Novelist imagines Broome a hundred years ago

by Sunday, March 1, 2020

This week we travel to Broome with novelist Caroline Beecham. 

Caroline is the author of two books; Maggie’s Kitchen, which was shortlisted for Booktopia’s Best Historical Fiction in 2016, and Eleanor’s Secret. Her third novel, Finding Eadie, will be published by Allen & Unwin in July 2020. Caroline was also named Best New Author by AusRom Today.

Caroline has worked on a documentary about Princess Diana lookalikes, a series about journeys to the ends of the earth, as well as a feature film about finding the end of the rainbow. While she has done none of these things herself, she has discovered that she loves to write and to share lesser-known histories; and in particular those of pioneering women.

Although she has found a new way of storytelling, Caroline is still passionate about film and television and is currently developing Maggie’s Kitchen as a drama series.

Tell us about your favourite travel destination?

Broome in WA is a favourite holiday destination for our family. We first went there when I was pregnant sixteen years ago and we’ve been back nearly every year since. The scenery is stunning, the temperature of the Indian Ocean is perfect and the 5km Cable Beach walk is a wonderful way to start each day. The area has a rich and fascinating history with its Yawuru and indigenous cultures, its pearling industry and the natural beauty creating a truly distinct atmosphere; its frontier town meets the ocean and you can imagine just what it might have been like a hundred years ago.

What’s your top tip for holidaying in Broome?

Start and end each day at Cable Beach—the walk in the morning and watching the sunset in the evening; and try the camel ride if you’re feeling adventurous. Great restaurants include the Wharf Restaurant for oysters and fresh fish, Matzos for mango beer and Friday night curry, and the Mango Farm for all its mango produce. If you have a few days, then explore Cape Leveque as it’s well worth the drive.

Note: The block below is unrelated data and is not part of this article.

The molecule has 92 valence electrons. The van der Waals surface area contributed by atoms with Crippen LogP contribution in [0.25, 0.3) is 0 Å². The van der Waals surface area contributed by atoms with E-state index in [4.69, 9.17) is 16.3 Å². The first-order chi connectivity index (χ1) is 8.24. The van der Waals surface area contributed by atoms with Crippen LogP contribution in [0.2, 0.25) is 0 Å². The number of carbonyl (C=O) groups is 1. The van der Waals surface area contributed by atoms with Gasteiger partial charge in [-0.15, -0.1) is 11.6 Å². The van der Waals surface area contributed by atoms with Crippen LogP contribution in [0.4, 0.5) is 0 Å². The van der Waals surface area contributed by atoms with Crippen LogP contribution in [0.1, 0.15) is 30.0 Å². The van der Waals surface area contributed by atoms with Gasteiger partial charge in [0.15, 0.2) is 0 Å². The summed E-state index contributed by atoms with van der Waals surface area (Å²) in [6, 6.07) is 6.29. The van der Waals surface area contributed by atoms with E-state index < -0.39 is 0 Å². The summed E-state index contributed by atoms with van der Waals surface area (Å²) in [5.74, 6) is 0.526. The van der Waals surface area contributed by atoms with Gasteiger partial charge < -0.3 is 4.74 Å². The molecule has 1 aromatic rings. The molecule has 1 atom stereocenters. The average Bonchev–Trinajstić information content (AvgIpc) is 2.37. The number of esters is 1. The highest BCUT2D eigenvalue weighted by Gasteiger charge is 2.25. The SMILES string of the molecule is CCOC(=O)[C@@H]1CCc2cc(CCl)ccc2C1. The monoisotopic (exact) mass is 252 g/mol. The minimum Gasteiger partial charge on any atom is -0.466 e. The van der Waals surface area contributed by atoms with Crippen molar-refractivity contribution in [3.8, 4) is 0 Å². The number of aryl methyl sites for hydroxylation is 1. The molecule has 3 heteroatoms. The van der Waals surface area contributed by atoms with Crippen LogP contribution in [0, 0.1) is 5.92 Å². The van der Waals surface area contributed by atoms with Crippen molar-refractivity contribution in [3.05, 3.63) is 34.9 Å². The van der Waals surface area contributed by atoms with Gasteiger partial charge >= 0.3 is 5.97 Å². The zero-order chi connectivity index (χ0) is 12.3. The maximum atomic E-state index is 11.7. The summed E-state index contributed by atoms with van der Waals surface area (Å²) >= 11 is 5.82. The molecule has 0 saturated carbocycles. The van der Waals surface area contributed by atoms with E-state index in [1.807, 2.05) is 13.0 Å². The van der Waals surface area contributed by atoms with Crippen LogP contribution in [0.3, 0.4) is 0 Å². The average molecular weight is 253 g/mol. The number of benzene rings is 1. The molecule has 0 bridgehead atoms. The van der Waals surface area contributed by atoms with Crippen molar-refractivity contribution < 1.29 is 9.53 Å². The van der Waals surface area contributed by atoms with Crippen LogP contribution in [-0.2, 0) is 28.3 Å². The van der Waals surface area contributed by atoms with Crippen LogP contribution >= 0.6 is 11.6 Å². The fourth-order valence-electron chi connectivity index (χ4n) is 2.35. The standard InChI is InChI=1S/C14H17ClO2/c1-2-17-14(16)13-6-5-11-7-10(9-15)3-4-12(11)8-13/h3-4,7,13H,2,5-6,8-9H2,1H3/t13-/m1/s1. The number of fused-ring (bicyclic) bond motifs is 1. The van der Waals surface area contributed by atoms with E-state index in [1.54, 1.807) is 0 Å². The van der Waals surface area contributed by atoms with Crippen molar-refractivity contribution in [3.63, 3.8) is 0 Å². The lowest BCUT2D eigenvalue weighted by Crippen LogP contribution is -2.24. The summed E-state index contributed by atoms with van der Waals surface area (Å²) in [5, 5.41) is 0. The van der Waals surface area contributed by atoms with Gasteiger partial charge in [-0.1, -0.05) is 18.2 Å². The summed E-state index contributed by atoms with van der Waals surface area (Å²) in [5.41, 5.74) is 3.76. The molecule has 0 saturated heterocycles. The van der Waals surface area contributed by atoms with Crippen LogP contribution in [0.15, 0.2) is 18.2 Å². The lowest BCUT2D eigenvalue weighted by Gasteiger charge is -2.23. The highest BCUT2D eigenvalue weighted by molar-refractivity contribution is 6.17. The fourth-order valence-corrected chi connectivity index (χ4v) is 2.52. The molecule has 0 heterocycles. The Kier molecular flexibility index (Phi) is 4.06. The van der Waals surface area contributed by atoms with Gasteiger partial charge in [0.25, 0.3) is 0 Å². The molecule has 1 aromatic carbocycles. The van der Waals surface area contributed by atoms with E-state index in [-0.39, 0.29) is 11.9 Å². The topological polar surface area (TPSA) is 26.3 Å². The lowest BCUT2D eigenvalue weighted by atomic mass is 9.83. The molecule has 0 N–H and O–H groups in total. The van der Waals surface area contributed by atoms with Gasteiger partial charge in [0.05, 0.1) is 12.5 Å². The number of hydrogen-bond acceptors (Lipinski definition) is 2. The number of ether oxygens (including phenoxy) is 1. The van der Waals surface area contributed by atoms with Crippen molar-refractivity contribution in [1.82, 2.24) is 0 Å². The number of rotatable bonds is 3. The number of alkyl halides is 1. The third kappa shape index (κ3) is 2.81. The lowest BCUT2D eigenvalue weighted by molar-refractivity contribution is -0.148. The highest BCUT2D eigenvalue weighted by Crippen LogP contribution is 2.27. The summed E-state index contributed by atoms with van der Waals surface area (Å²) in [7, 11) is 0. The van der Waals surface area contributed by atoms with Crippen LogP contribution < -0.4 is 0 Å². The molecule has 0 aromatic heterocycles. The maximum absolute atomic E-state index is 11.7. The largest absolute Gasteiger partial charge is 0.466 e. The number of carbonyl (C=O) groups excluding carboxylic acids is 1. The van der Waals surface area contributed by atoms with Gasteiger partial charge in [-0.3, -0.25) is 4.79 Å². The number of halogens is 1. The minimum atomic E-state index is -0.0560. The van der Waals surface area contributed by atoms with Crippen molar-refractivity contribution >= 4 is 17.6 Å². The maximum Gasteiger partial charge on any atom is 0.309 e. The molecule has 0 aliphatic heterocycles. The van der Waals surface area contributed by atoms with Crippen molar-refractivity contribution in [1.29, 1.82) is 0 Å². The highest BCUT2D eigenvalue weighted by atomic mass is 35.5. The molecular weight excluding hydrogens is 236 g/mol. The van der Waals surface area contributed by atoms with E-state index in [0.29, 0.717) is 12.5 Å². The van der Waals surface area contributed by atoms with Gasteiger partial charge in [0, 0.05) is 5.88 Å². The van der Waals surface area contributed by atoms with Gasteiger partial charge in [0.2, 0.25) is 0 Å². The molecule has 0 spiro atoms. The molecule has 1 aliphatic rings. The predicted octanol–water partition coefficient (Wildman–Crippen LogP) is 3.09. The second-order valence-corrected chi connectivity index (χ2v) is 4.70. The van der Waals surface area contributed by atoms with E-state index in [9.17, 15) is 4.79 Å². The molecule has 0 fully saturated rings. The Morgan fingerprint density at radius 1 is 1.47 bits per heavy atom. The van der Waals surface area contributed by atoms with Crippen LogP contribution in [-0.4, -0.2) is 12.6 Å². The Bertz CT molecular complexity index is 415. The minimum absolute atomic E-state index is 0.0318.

Tell us about something you always pack when you travel?

I always take a notebook; walking inspires me so it’s good not to miss the moment. I’m not a capsule wardrobe traveller and like to have choice so I always take too many dresses because they’re versatile and of course, wide-brimmed hats! The best travel tip, which a nutritionist gave me, is to take Betadine to gargle with on flights and before bed as the throat is where germs live and no one wants to get sick on holiday.

Tell us about a destination on your bucket list, for future travels?

I have a real yearn to visit the Hamptons and Vermont; too many novels and TV shows have stirred a curiosity but I’d also like to travel through South America and the Galapagos too.

Describe a travel disaster – or near-miss – which stays in your mind?

I have so many it’s hard to choose; breaking my ankle on the journey to Easter Island and not being able to climb the hillside to see the statues is a huge regret, but then it could be an excuse for going back. And then there was the poisonous spider bite in Yosemite Valley; I had to drive all the way back up the Pacific Highway to Monterey to the hospital but managed to get a coffee refill on the way back through the Big Sur—the attendant thought it was very amusing when I limped in six hours later!

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